Heathrow Airport chief John Holland-Kaye insisted things had got better at the border since queues of up to seven hours last month. He said queues were now often much shorter partly due to guard numbers being boosted.
‘When I was in immigration the other day, there were no queues, we had enough desks opened and half of the e-gates in Terminal 5 were open,’ he said.
‘What I heard from the head of Border Force [Paul Lincoln] is that now that upgrade has happened all would be open unless they were taken out for upgrades.
‘So effectively most passengers who previously used e-gates will be able to use e-gates again.’ He added: ‘We have raised our concerns about what we’ve seen at the border over the last few months where there have been far longer queues than are necessary.
Passengers queue up for check-in in the departures hall at London Heathrow Airport’s Terminal 2 yesterday
People wait to check-in for international flights in the departures hall at London Heathrow’s Terminal 2 yesterday
‘However, by raising it as a public issue we have seen the Home Office and Border Force respond, they’ve accelerated the automation process [by opening up e-gates] which we have been calling for.
‘They put more officers on the desks and started to change their processes, and that is converting into shorter queues at the border.
‘I’m glad to see that Border Force seems to be stepping up.’ Asked if measures at the border were ‘fit for purpose’ yet, British Airways chief Sean Doyle said he was ‘encouraged’ by some of the progress made.
But he added: ‘I think it needs to improve as we get into the summer. And I think there needs to be a commitment from all parties to make it improve. That’s going to be very important.
‘We have a lot of work to do. But we’re progressing along the right direction which is to use automation, which is to reopen the e-gates and to work as both airlines, airports and with Border Force together to get this up and running.’
Meanwhile, Environment Secretary George Eustice defended the timing of the Government’s decision to effectively ban travel from India by adding it to the red list from April 23.
Airline staff help passengers check-in in the departures hall at London Heathrow Airport’s Terminal 2 yesterday
In response to suggestions the decision was taken too late, Environment Secretary Mr Eustice told ITV’s Good Morning Britain yesterday: ‘What we did is put India on the red list a full six days before that variant was even under investigation and a full two weeks before it was declared a variant of concern.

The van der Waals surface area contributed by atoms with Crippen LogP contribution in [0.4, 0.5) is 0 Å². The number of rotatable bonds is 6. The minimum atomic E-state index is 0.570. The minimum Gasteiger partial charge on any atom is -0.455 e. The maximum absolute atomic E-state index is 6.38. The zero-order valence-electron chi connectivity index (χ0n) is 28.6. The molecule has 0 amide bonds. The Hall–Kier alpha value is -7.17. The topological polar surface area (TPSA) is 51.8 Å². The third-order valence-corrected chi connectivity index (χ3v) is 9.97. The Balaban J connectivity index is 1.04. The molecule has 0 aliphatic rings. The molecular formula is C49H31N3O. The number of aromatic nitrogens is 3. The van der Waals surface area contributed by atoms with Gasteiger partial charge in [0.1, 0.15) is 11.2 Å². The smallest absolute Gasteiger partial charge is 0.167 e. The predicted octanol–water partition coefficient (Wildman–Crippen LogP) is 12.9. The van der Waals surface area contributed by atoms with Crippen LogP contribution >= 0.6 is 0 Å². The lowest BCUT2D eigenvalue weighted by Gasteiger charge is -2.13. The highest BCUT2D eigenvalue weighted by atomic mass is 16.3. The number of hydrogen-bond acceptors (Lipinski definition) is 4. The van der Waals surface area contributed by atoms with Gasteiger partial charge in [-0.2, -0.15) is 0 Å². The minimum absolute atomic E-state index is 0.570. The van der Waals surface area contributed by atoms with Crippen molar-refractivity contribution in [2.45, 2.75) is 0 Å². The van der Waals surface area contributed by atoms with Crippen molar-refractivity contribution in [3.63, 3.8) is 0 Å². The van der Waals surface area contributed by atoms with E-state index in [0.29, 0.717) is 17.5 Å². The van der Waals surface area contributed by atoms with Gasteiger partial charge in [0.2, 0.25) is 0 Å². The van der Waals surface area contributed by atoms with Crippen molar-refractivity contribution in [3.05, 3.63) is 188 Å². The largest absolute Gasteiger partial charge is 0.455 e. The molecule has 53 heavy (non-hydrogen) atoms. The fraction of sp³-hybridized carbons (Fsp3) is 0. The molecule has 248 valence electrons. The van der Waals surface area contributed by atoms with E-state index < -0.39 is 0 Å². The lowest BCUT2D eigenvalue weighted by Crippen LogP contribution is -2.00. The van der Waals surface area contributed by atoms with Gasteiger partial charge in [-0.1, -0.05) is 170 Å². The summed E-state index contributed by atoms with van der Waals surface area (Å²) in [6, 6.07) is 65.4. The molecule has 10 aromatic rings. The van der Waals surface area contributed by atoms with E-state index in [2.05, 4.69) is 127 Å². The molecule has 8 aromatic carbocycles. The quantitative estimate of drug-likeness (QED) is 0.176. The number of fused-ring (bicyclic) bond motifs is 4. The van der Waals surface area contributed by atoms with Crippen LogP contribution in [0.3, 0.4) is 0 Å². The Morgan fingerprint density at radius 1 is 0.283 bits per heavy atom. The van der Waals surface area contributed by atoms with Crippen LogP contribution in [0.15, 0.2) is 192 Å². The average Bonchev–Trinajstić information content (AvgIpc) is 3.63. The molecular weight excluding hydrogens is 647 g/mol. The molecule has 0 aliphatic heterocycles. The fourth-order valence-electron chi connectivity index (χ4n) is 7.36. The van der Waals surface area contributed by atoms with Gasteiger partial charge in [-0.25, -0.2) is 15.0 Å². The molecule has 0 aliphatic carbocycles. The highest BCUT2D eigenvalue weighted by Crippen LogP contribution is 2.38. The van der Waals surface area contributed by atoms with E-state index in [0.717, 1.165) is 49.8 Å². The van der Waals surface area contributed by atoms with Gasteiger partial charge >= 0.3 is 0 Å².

‘We did put India on the list as soon as we saw an uptick in prevalence and well before the Indian variant was declared a variant of concern.’
And Mr Johnson has said India was placed on the red list of travel restrictions before the coronavirus variant first identified in the country was of concern.
The Prime Minister said: ‘If you look at what happened with the variant we are talking about, the so-called Indian variant, the B1617.2, India was put on the red list before this was even a variant under investigation, let alone a variant of concern.
‘So we took prompt action and we will continue to take very, very draconian action in respect of all variants coming from wherever around the world.’
A Home Office spokesperson said: ‘Protecting public health is our priority and as we reopen international travel safely we will maintain 100% health checks at the border to protect the wider public and our vaccine rollout.
‘While we do this, wait times are likely to be longer and we will do all we can to smooth the process, including the roll-out of our e-Gate upgrade programme during the summer and deploying additional Border Force officers.
‘Arrangements for queues and the management of returning passengers are the responsibility of the relevant airport, which we expect to be done in a COVID-secure way.’
Published at Wed, 19 May 2021 08:09:05 +0000